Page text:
Top 5 INVISIBLE Things Patients Should Bring To The Hospital

The day before patients enter the hospital, they usually pack a travel bag.

Some patients mistakenly pack a big bag of stuff as if they were vacationing in Hawaii. The reality? You will only need a few, personal items during your time in the hospital.

In thinking about it… I believe the invisible, interpersonal things that patients bring to the hospital are incredibly important. That said, here are my top 5 invisible things that patients should pack in their minds:

  1. Courage – Yes. You will need a whole lot of courage throughout your hospital stay. Even though statistics suggest your surgical result will be good, that will not stop the fear, uncertainty and doubt that impacts most patients. Courage became one of my best friends in the ICU and in room 550 at USC Medical Center (my hospital).
  2. Trust – Patients should bring A LOT of trust with them to the hospital. Trust in the hospital. Trust in their support group. And, most importantly, trust in their surgeon. If you don’t have trust, DO NOT go to the hospital! Step back from this process and conduct more diligence on your diagnosis, your procedure and your surgeon.
  3. Healthy Thoughts – I’ll never forget what I said to Doug, my brother, the night before my aortic valve was replaced. As tears floated on my eyelids, I said through the phone, “Tomorrow will be a great day!” At that time, my valve was very diseased with both regurgitation and stenosis. Plus, my heart was already dilated. That said, I was very excited to start the healing process so I began thinking healthy thoughts. (To learn  more about aortic valve replacement operations, click here.)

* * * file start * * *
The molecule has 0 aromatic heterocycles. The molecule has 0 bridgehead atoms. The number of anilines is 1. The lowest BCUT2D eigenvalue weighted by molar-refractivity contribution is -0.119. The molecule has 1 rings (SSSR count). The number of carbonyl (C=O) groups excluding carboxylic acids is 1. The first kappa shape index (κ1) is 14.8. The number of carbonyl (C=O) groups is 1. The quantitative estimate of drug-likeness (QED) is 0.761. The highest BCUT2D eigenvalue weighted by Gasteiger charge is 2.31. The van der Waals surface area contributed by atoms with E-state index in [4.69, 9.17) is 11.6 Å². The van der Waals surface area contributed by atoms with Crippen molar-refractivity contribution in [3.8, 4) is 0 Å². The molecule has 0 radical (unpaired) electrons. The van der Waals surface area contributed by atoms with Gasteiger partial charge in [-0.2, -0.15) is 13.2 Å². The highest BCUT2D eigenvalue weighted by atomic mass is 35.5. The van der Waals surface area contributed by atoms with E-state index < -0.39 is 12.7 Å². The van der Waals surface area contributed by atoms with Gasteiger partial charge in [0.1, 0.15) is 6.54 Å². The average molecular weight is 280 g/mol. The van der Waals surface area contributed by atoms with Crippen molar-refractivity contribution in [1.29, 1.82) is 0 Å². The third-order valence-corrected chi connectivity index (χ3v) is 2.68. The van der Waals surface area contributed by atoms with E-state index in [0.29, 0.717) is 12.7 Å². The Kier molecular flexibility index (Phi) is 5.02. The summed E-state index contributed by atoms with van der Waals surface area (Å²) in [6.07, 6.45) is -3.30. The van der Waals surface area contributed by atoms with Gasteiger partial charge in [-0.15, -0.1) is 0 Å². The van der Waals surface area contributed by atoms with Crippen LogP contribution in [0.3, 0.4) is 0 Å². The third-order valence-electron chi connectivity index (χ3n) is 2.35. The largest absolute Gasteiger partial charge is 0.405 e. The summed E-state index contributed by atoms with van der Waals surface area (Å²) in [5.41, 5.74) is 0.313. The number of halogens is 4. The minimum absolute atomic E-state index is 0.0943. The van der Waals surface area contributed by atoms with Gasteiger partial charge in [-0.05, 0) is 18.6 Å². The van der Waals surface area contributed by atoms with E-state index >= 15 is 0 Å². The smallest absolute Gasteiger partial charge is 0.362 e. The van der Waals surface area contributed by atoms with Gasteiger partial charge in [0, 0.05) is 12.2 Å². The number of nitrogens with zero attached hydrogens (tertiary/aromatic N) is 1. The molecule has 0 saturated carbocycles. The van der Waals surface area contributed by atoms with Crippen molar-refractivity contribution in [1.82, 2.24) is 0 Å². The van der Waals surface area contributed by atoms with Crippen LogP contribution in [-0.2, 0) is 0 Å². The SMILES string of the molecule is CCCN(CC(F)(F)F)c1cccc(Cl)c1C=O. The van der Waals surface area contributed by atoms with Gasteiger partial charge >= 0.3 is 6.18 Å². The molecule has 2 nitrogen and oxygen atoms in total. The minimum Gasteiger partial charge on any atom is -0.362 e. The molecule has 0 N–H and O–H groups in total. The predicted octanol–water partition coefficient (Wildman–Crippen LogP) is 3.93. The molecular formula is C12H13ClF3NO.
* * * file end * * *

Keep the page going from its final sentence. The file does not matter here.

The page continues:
4. Patience – Once surgery is complete, patients immediately enter the recovery process. For me, this was very dislocating. I had issues all around me – the tubes, the noises, the pain, the sweats, etc. Within the first 24 hours after surgery, I realized how critical the cliche, “Patience is a virtue” is for heart surgery patients. Patients need to be patient!
  5. Love – Bring A LOT of love to the hospital. As the heart is the international symbol of love, it really helped me to share my love for my wife, for my friends, for my family, for my medical team, and most importantly… for my stitched heart.

I hope this helps you better understand the invisible things that helped me and other patients in the hospital.

Keep on tickin!

Adam Pick
Written by Adam Pick

Adam Pick is a patient, author of The Patient's Guide To Heart Valve Surgery and the founder of

To learn how Adam has helped millions of people with heart valve disease, watch Adam's video, subscribe to his free newsletter, or visit his Facebook, or Twitter pages.

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